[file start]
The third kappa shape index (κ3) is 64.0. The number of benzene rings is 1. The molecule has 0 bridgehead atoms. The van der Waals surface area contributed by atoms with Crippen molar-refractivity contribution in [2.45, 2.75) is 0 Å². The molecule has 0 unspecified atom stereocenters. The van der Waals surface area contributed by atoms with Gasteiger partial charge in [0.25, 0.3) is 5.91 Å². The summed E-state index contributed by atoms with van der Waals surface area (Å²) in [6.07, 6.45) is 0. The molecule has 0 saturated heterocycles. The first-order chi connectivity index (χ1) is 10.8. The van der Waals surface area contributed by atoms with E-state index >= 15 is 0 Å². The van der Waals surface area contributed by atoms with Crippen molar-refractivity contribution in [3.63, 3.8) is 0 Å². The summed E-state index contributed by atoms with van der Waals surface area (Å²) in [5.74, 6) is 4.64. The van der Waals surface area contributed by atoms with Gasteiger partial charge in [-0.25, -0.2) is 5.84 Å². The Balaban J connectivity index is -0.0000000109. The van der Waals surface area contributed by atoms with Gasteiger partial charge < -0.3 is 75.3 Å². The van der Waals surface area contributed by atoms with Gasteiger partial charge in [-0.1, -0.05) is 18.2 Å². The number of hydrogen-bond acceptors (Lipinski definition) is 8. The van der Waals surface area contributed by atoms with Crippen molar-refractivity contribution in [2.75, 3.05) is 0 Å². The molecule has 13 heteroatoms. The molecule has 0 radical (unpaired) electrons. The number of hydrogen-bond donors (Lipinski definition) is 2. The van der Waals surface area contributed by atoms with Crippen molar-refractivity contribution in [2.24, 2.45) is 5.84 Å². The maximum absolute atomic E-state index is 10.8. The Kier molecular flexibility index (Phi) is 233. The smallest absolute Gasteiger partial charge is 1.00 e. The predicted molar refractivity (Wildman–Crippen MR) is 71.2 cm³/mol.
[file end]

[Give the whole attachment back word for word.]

The third kappa shape index (κ3) is 64.0. The number of benzene rings is 1. The molecule has 0 bridgehead atoms. The van der Waals surface area contributed by atoms with Crippen molar-refractivity contribution in [2.45, 2.75) is 0 Å². The molecule has 0 unspecified atom stereocenters. The van der Waals surface area contributed by atoms with Gasteiger partial charge in [0.25, 0.3) is 5.91 Å². The summed E-state index contributed by atoms with van der Waals surface area (Å²) in [6.07, 6.45) is 0. The molecule has 0 saturated heterocycles. The first-order chi connectivity index (χ1) is 10.8. The van der Waals surface area contributed by atoms with E-state index >= 15 is 0 Å². The van der Waals surface area contributed by atoms with Crippen molar-refractivity contribution in [3.63, 3.8) is 0 Å². The summed E-state index contributed by atoms with van der Waals surface area (Å²) in [5.74, 6) is 4.64. The van der Waals surface area contributed by atoms with Gasteiger partial charge in [-0.25, -0.2) is 5.84 Å². The Balaban J connectivity index is -0.0000000109. The van der Waals surface area contributed by atoms with Gasteiger partial charge < -0.3 is 75.3 Å². The van der Waals surface area contributed by atoms with Gasteiger partial charge in [-0.1, -0.05) is 18.2 Å². The number of hydrogen-bond acceptors (Lipinski definition) is 8. The van der Waals surface area contributed by atoms with Crippen molar-refractivity contribution in [2.75, 3.05) is 0 Å². The molecule has 13 heteroatoms. The molecule has 0 radical (unpaired) electrons. The number of hydrogen-bond donors (Lipinski definition) is 2. The van der Waals surface area contributed by atoms with Crippen molar-refractivity contribution in [2.24, 2.45) is 5.84 Å². The maximum absolute atomic E-state index is 10.8. The Kier molecular flexibility index (Phi) is 233. The smallest absolute Gasteiger partial charge is 1.00 e. The predicted molar refractivity (Wildman–Crippen MR) is 71.2 cm³/mol.